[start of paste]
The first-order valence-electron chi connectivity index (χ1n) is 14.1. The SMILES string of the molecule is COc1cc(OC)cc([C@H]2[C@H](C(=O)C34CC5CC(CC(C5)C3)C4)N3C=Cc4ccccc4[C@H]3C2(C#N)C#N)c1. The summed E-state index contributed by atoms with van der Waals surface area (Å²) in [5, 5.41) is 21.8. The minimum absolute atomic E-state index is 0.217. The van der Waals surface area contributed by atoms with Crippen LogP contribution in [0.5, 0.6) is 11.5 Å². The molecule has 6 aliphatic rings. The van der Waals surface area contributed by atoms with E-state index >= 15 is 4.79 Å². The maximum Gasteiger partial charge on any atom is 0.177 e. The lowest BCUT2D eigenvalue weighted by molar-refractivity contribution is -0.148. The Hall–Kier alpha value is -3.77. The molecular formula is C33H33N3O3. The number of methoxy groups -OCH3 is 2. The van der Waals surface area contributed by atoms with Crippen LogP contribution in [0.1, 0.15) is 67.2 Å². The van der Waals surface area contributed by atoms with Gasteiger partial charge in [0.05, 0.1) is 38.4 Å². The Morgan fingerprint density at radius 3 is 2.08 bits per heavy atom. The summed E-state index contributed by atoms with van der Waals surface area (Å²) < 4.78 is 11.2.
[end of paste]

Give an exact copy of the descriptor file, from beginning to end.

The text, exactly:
The first-order valence-electron chi connectivity index (χ1n) is 14.1. The SMILES string of the molecule is COc1cc(OC)cc([C@H]2[C@H](C(=O)C34CC5CC(CC(C5)C3)C4)N3C=Cc4ccccc4[C@H]3C2(C#N)C#N)c1. The summed E-state index contributed by atoms with van der Waals surface area (Å²) in [5, 5.41) is 21.8. The minimum absolute atomic E-state index is 0.217. The van der Waals surface area contributed by atoms with Crippen LogP contribution in [0.5, 0.6) is 11.5 Å². The molecule has 6 aliphatic rings. The van der Waals surface area contributed by atoms with E-state index >= 15 is 4.79 Å². The maximum Gasteiger partial charge on any atom is 0.177 e. The lowest BCUT2D eigenvalue weighted by molar-refractivity contribution is -0.148. The Hall–Kier alpha value is -3.77. The molecular formula is C33H33N3O3. The number of methoxy groups -OCH3 is 2. The van der Waals surface area contributed by atoms with Crippen LogP contribution in [0.1, 0.15) is 67.2 Å². The van der Waals surface area contributed by atoms with Gasteiger partial charge in [0.05, 0.1) is 38.4 Å². The Morgan fingerprint density at radius 3 is 2.08 bits per heavy atom. The summed E-state index contributed by atoms with van der Waals surface area (Å²) < 4.78 is 11.2.